Playwrights and composers, including Stephen Schwartz, Jon Robin Baitz, Tony Kushner, Stephen Sondheim, John Patrick Shanley, and Terrence McNally have recently rushed to the defense of their fellow writer David Adjmi in his legal battle against DLT Entertainment, the owner of the rights to the ‘70s sitcom “Three’s Company.” The fight was enjoined over Adjmi’s most recent work, “3C,” a dark parody of the TV series. Though the play received mixed reviews and played just over a month at the Rattlestick, a small off-Broadway theater, lawyers representing DLT earlier this month sent the promising young playwright a cease-and-desist letter. Citing copyright infringement, they insisted that there be no more productions of the work and that it not be published. They also demanded that Adjmi write a letter agreeing to their demands.
Adjmi’s peers wrote in an open letter that “specious and spurious legal bullying of artists should be vigorously opposed.” And yesterday, the Dramatist Guild of America, a professional association of writers, composers, and lyricists, issued another strongly-worded statement of support for Adjmi. Signed by its president, Stephen Schwartz, it read, in part, “Works of parody are protected under the ‘fair use’ doctrine of copyright law, because such works serves as valuable social criticism. Corporate interests may prefer not to have their properties targeted for mockery, but artists have the right to do so, regardless of the best bullying tactics that corporate profits can buy.” The Guild is offering Adjmi pro-bono legal counsel through their non-profit Dramatists Legal Defense Fund. “We are waiting to hear from David on how he would like us to be involved, if at all,” said Ralph Sevush, the Guild’s Executive Director of Business Affairs. “He is currently considering various legal options.”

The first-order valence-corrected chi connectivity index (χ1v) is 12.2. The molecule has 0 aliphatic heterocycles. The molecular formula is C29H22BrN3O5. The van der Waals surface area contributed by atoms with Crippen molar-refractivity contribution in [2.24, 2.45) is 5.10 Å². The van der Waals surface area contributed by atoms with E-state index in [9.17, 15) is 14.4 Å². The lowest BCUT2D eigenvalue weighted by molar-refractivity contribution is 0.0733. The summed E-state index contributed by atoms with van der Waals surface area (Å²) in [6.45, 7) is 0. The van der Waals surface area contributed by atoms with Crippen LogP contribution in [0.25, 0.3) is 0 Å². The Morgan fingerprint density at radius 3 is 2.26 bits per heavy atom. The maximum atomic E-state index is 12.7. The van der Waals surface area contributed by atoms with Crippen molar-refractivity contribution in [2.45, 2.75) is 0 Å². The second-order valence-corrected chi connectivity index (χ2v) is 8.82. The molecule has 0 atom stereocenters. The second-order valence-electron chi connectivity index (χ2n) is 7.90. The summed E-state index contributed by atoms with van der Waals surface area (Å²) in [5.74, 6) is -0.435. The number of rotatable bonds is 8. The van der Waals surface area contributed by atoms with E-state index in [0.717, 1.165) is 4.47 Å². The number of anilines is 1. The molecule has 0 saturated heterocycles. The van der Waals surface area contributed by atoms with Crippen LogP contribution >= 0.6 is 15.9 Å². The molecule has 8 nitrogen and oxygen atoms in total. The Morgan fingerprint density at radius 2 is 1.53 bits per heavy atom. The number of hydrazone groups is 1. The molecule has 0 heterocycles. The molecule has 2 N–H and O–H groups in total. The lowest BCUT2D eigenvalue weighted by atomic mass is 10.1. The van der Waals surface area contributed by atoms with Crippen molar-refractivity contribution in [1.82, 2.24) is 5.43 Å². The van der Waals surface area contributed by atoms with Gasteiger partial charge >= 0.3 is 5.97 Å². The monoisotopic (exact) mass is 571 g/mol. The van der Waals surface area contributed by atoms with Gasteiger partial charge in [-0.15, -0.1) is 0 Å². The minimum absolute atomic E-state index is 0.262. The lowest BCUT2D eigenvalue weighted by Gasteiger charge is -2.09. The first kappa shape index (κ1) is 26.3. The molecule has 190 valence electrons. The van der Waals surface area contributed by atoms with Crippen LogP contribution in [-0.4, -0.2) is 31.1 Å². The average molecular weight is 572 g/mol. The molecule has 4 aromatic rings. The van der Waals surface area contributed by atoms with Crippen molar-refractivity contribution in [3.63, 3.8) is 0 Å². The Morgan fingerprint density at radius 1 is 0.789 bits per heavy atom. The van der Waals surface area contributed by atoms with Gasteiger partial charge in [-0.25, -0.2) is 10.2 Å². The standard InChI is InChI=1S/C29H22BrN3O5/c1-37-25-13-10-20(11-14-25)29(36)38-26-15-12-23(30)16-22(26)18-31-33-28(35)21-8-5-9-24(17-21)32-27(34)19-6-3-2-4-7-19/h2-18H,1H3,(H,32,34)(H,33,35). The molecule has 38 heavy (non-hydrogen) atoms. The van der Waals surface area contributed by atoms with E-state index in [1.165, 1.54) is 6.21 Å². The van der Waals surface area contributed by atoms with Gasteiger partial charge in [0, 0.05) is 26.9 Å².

In response to the Dramatists Guild letter, Jonathan Reichman of Kenyon & Kenyon LLP, which represents DLT Entertainment, said that the firm stands by its previous statement that this is a case of copyright infringement. “We don’t think we’re the big bad corporate bully,” he said. “We’re not trying to come down hard on anybody.” The company’s aggressive behavior may lie in the fact that the TV show continues to run in syndication and that a stage adaptation of “Three’s Company” is in the works — part of a trend which includes two other TV series, “The Addams Family” and now, reportedly, “Green Acres.”
Image: Hannah Cabell and Anna Chlumsky in 3C / Joan Marcus